Wyoming is the global leader in CCUS

As energy transitions occur across the globe, one has to question if policy makers are learning from the experiences in other states and nations.  We would be wise to pay close attention.  Change is coming, and today’s energy sector will look different in the near future.  Those two dynamics are a given.  However, if we garner anything from what is happening in Europe and California, it is that chaos ensues when energy transitions are rushed through unrealistic public policy goals.

Wyoming is an energy producing state and proud of it. Our energy portfolio is one of the most diverse in the country and enables us to support good paying jobs, generate essential products and exports, and improve our communities. Critical industries like mining, which employs about 10,000 workers in Wyoming making an average salary of $82,000 – almost twice the state-wide average – have long been constant drivers of jobs in Wyoming. And Wyoming also remains a leader and innovator in the world’s carbon capture, utilization and storage (CCUS) solution.

Reduction in carbon emissions has long been touted as a public policy goal.  But now we hear critics and bureaucrats in Washington, D.C. trying to advance negative perceptions about CCUS in lieu of embracing any practical or grounded solution to carbon dioxide emissions.  CCUS utilizes best-in-class technological advancements to solve for carbon emissions, many of which are the product of vital Wyoming industries. Absent these industries in partnership with the world-leading CCUS solutions Wyoming has embraced, not only could Wyoming’s economy be disrupted, but also the economic livelihoods of residents in every corner of the state.  

With the outstanding support and leadership of Wyoming’s Legislature, the State of Wyoming, Wyoming Energy Authority, the University of Wyoming’s School of Energy Resources and private industry, Wyoming is “walking the walk” on CCUS. CCUS is the future of energy, and Wyoming is leading the charge in developing the technology and bringing our nation closer to net-zero emissions.  After all, isn’t achieving net-zero emissions the goal?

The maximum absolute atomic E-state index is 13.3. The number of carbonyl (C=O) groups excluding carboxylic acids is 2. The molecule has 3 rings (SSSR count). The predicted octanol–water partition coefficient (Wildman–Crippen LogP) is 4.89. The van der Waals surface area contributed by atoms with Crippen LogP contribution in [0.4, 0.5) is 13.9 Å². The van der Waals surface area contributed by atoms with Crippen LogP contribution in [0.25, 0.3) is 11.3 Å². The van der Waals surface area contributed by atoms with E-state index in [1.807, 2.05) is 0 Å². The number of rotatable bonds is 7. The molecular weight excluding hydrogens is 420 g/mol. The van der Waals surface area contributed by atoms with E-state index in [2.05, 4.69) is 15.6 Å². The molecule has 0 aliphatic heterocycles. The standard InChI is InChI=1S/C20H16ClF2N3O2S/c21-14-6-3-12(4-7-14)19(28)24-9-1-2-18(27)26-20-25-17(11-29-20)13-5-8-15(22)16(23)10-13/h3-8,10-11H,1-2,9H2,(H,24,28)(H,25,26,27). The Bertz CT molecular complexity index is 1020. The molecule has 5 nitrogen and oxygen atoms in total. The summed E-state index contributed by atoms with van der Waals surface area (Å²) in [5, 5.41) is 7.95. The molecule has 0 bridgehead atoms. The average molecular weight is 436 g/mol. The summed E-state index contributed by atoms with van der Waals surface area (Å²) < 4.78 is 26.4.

The extraction industry provides the largest revenue stream in Wyoming, which is appropriated toward education, hospitals and infrastructure, and employs thousands of families throughout the state. CCUS allows us to continue benefitting from this revenue stream while simultaneously meeting emission goals.

CCUS could also significantly bolster Wyoming’s workforce, as estimates forecast that by 2050 global deployment of CCUS technologies could result in 80,000 to 100,000 jobs being created in the construction of CCUS projects, in addition to 30,000 to 40,000 operational roles.

For the United States to reach global climate goals and provide secure jobs for Wyomingites and Americans alike (in the coal industry in particular), we must rely on innovative energy technologies such as CCUS and work alongside the experts.  If reducing carbon emissions is the real goal and technology affords us a path to achieve it, why not use it extend the life of our vital fossil fuel economic sectors?  

Wyoming is poised to lead the world into a lower carbon future while continuing to pursue a path toward a secure energy economy. So, let’s give Wyoming credit where credit is due: for investing in and working towards solutions, not just throwing stones. Change is inevitable, but an energy transition that upends economic stability is the definition of chaos.  


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